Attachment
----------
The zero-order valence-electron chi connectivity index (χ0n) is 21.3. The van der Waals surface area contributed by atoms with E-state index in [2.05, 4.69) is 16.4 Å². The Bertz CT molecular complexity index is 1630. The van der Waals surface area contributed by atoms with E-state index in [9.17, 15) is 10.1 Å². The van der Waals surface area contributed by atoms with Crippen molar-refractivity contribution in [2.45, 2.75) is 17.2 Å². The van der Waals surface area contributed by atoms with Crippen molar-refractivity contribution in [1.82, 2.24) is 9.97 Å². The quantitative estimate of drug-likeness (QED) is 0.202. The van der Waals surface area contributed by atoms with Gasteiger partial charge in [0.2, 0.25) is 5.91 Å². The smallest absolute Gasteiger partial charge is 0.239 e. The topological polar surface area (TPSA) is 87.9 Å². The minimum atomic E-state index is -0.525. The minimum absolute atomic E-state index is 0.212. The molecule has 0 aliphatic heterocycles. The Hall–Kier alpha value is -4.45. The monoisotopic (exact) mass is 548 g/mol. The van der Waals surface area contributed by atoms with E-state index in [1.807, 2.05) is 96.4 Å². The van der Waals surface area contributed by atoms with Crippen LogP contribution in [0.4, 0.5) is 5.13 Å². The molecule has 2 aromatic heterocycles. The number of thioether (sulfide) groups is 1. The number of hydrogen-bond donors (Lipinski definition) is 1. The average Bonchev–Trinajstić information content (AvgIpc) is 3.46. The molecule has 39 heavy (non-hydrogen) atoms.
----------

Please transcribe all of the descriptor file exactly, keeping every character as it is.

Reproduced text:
The zero-order valence-electron chi connectivity index (χ0n) is 21.3. The van der Waals surface area contributed by atoms with E-state index in [2.05, 4.69) is 16.4 Å². The Bertz CT molecular complexity index is 1630. The van der Waals surface area contributed by atoms with E-state index in [9.17, 15) is 10.1 Å². The van der Waals surface area contributed by atoms with Crippen molar-refractivity contribution in [2.45, 2.75) is 17.2 Å². The van der Waals surface area contributed by atoms with Crippen molar-refractivity contribution in [1.82, 2.24) is 9.97 Å². The quantitative estimate of drug-likeness (QED) is 0.202. The van der Waals surface area contributed by atoms with Gasteiger partial charge in [0.2, 0.25) is 5.91 Å². The smallest absolute Gasteiger partial charge is 0.239 e. The topological polar surface area (TPSA) is 87.9 Å². The minimum atomic E-state index is -0.525. The minimum absolute atomic E-state index is 0.212. The molecule has 0 aliphatic heterocycles. The Hall–Kier alpha value is -4.45. The monoisotopic (exact) mass is 548 g/mol. The van der Waals surface area contributed by atoms with E-state index in [1.807, 2.05) is 96.4 Å². The van der Waals surface area contributed by atoms with Crippen LogP contribution in [0.4, 0.5) is 5.13 Å². The molecule has 2 aromatic heterocycles. The number of thioether (sulfide) groups is 1. The number of hydrogen-bond donors (Lipinski definition) is 1. The average Bonchev–Trinajstić information content (AvgIpc) is 3.46. The molecule has 39 heavy (non-hydrogen) atoms.